Antonio Sant’Elia. No architecture has existed since A moronic mixture of the most various stylistic elements used to mask the skeletons of modern houses . Author: Antonio Sant’Elia “We must invent and rebuild the Futurist city El problema de la arquitectura Futurista debe ser resuelto, no siguiendo a El Manifiesto Futurista se puede considerar como uno de los primeros. Antonio Sant’Elia, con sus conocidas ciudades de diferentes niveles de Fani, redactaba otro manifiesto de arquitectura futurista, en el que se abogaba por las .
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No architecture has existed since A moronic mixture of the most various stylistic elements used to mask the skeletons of modern houses is maanifiesto modern architecture.
The new beauty of cement and iron are profaned by the superimposition of motley decorative incrustations that cannot be justified either by constructive necessity or by our modern taste, and whose origins are in Egyptian, Lla or Byzantine antiquity and in that idiotic flowering of stupidity and impotence that took the name of neoclassicism.
These architectonic prostitutions are welcomed in Italy, and rapacious alien ineptitude is passed off as talented invention and as extremely up-to-date architecture.
Young Italian architects those who borrow originality from clandestine and compulsive devouring of art journals flaunt their talents in the new quarters of our towns, where a hilarious salad of little ogival columns, seventeenth-century foliation, Gothic pointed arches, Egyptian pilasters, rococo scrolls, fifteenth-century cherubs, swollen caryatids, take the place of style in all seriousness, and presumptuously put on monumental airs.
The kaleidoscopic appearance and reappearance of forms, the multiplying of machinery, the daily increasing needs imposed by the speed of communications, by the concentration of population, by hygiene, and by a hundred other phenomena of modern life, never cause these self-styled renovators of architecture a moment’s perplexity or hesitation.
They persevere obstinately with the rules of Vitruvius, Vignola and Sansovino plus gleanings from any published scrap of information on German architecture that happens to be at hand. Using these, they continue to stamp the image of imbecility on our cities, our cities which should be the immediate and faithful projection of ourselves. And so this expressive and synthetic art has become in their hands a vacuous stylistic exercise, a jumble of ill-mixed formulae to disguise a run-of-the-mill traditionalist box of bricks and stone as a modern building.
As if we who are accumulators and generators of movement, with all our added mechanical limbs, with all the noise and speed of our life, could live in streets built for the needs of men four, five or six centuries ago. This is the supreme imbecility of modern architecture, perpetuated by the venal complicity of the academies, the internment camps of the intelligentsia, where the young are forced into the onanistic recopying of classical models instead of throwing their minds open in the search for new frontiers and in the solution of the new and pressing problem: The house and the city that are ours both spiritually and materially, in which our tumult can rage without seeming a grotesque anachronism.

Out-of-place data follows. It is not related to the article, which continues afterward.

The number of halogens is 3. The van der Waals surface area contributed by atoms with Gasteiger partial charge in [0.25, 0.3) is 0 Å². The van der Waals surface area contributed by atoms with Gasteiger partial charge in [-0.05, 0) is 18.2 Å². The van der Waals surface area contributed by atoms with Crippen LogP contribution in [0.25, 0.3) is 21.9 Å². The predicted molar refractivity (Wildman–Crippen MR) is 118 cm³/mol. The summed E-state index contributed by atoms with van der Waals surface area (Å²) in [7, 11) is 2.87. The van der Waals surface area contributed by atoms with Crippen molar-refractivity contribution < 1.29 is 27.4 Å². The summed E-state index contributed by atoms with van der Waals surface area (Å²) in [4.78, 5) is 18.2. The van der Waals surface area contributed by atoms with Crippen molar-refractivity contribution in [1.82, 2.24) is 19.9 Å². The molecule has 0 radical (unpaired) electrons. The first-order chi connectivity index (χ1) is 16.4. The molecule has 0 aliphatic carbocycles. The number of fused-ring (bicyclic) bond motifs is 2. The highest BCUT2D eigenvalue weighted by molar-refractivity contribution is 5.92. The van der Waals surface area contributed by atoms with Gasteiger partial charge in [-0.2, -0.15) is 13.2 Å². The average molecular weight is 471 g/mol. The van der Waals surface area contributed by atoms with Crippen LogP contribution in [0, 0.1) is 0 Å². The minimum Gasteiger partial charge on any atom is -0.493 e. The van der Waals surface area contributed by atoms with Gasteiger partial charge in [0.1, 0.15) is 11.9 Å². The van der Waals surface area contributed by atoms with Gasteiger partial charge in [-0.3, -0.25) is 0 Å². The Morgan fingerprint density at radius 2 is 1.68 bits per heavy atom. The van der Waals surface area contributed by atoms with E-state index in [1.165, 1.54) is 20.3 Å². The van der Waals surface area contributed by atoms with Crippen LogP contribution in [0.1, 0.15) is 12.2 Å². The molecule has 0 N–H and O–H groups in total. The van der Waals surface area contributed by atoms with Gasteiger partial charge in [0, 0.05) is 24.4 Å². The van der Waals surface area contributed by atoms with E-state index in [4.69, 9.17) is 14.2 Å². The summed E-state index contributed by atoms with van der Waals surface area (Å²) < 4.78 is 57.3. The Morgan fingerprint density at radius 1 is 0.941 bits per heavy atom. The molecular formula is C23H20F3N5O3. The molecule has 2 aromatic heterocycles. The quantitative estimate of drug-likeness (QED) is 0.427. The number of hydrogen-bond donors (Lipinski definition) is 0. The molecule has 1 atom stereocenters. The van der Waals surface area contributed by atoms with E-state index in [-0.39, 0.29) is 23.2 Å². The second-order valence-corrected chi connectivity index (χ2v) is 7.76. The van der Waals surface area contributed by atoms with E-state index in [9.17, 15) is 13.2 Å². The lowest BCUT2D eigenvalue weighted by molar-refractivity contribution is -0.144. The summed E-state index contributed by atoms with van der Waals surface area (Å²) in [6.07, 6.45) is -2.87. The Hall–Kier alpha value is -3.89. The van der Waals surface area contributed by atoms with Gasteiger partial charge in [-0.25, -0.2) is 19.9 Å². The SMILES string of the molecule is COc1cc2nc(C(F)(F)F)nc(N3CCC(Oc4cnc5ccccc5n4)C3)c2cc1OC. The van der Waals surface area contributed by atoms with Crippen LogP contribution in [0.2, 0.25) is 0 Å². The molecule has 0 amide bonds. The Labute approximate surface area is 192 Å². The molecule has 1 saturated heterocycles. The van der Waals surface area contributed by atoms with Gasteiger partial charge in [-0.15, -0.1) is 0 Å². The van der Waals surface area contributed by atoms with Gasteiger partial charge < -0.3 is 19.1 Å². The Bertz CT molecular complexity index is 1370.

The problem posed in Futurist architecture is not one of linear rearrangement. It is not a question of finding new moldings and frames for windows and doors, of arqjitectura columns, pilasters and corbels with caryatids, flies and frogs. It is a question of tending the healthy growth ahtonio the Futurist house, of constructing it with all the resources of technology and science, satisfying magisterially all the demands of our habits and our fiturista, trampling down all that is grotesque and antithetical tradition, style, aesthetics, proportiondetermining new forms, new lines, a new harmony of profiles and volumes, an architecture whose reason for existence can be found solely in the unique conditions of modern life, and in its correspondence with the aesthetic values of our sensibilities.
This architecture cannot be subjected to any law of historical continuity.
It must be new, just as our state of mind is new. The art of construction has been able to evolve with time, and to pass from one style to another, while maintaining unaltered the general characteristics of architecture, because in the course of history changes of fashion are frequent and are determined by the alternations of religious conviction and political disposition.